This was actually incredibly painful for me, because I knew if I could just hold her I could help her calm down. But she was in the way-back seats of the car, and I was in the front. She cried for about 30 seconds and then I turned around and told her that we would be home and I would hold her soon. She cried for another 30 seconds and I turned around again and told her it was very difficult for Ed to drive with her screaming, so while I was happy to let her have a good scream when she got home, she needed to take a deep breath and be quieter in the car.

She did. And in this process, she got a piece of hair in her mouth, which is really quite funny - and led to a conversation on hairballs and other gross things Connor, Helen, and I could think about. We got inside our house and I pulled out a child size chair, sat on it, asked Helen to sit on my lap - and calmly explained "Helen, I can see you are very angry. You are angry at me. You are angry because you thought I was going to give you the M&Ms when we got home, and I thought you were opting to have them another night. I am happy to put them in the tube, and you may have them tomorrow."

Helen was totally on board with all of this.

And then I told her, as she sat in my lap "we have time for you to either sit in my lap and have a good scream - as long as you need to in order to get all that negative energy out, or we can read more in our book "These Happy Golden Years". It's your choice, but we really don't have time for both."

Helen sat for a moment, took a breath, and said she'd like to read instead of scream. She also said "but can I have just one M&M?".

"No, Helen, the M&Ms are for tomorrow." Because I happen to know a little bit about Helen, and that is that she thinks if it's OK to have one M&M, it's OK to have the whole tube.

Ed smiled. He would've caved and given her the M&M. Helen laughed. She knew the answer was no before she verbalized the question.

I am, of course, grateful she made the choice to read. We ended up having a lovely bedtime that is worth remembering.

But wow...I can't believe how bad screaming in the car can be. Not remembering it in all its gory detail was a gift my mind had given me. Now, I only hope I can wipe the memory out quickly!

I've been meaning to post this picture for a while, Helen. You are the master of disguise these days.

Tuesday, July 22, 2014

Books and Art: Charlie and the Chocolate Factory

I'm not certain I ever read Charlie and the Chocolate Factory as a child. I have vivid recollections of the movie, man were those oompa loompas weird, but I don't remember actually reading the book. So quite possibly, my recent read-through with Connor was my first ever.

And it was delightful.

Most delightful for me were the vivid descriptions of the Bucket family, the town, the store Charlie purchased the candy bar with the winning ticket, and of course, the factory. While reading it, I kept thinking that this book calls for artwork.

Why? Because last week at Artful Conversations, Connor and I learned about a painting that was inspired by the story Rip Van Winkle. And naturally, as I sat thinking about that painting, I thought about how many other paintings might really come alive for Helen and Connor if they knew the story behind them.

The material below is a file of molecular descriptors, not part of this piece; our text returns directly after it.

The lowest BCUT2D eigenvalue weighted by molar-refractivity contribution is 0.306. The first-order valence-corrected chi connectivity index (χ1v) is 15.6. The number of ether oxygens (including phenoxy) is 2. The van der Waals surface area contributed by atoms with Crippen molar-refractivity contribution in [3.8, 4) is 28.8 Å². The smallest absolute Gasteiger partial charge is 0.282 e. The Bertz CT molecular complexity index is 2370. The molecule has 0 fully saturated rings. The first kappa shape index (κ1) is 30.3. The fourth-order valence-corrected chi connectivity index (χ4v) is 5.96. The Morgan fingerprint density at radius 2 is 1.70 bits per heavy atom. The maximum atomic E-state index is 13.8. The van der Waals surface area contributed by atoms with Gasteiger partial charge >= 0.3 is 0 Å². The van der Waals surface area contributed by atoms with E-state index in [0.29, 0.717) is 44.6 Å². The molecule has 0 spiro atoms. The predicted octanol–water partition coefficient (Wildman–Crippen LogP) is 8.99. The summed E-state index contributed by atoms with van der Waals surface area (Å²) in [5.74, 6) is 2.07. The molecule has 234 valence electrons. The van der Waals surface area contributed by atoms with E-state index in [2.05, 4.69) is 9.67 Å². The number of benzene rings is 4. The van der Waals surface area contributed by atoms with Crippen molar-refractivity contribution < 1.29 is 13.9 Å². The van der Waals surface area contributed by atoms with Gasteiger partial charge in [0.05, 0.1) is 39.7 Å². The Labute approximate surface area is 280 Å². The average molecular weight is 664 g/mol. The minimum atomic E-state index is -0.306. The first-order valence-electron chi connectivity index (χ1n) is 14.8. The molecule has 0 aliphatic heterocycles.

So a project based on Roald Dahl's seemingly timeless book seemed like a perfect project to take on.

Unfortunately, I had to speed through the book this evening to post in time for the my online book club, so Connor hasn't heard the end and Helen hasn't heard any of the book. But I can remedy both of those things in the next few days.

Artwork to follow.


This post was inspired by the classic Charlie and the Chocolate Factory by Roald Dahl, which celebrates its 50th anniversary this year. To celebrate, Penguin Young Readers Group, in partnership with Dylan’s Candy Bar, the world-famous candy emporium, and First Book, a nonprofit social enterprise that provides books for children from low-income families, is launching a year-long international celebration.

I Think I'd Like That, Too

On Sunday, Connor and I went to the National Gallery of Art to participate in their Artful Conversations class. This is the first year Connor can attend the class (ages 8 - 11), and is the follow-on class to Stories in Art, which Connor and Helen have participated in for several years, thanks to my friend Helen asking us to join her there.

Neither Helen nor Connor are huge fans of art museums, unless they are destroying them. But they do love these programs, and I love attending with them. Stories in Art is very popular, and the first two sessions of the day fill up basically upon the museum's opening. Artful Conversations is less popular, and I thought that if we showed up right before it started, we'd be able to get in. I was wrong. We arrived at noon, having not eaten lunch, and were told the noon groups were full. We could come back for the 2:00 program.

I told Connor we could find a place to eat lunch and then walk around the museum a bit, or we could head home for lunch and come back at 2:00. He opted to go home.

As we were exiting the museum, he explained "I think three hours of being in an art museum would just be too much for me, Mom. What do you think?"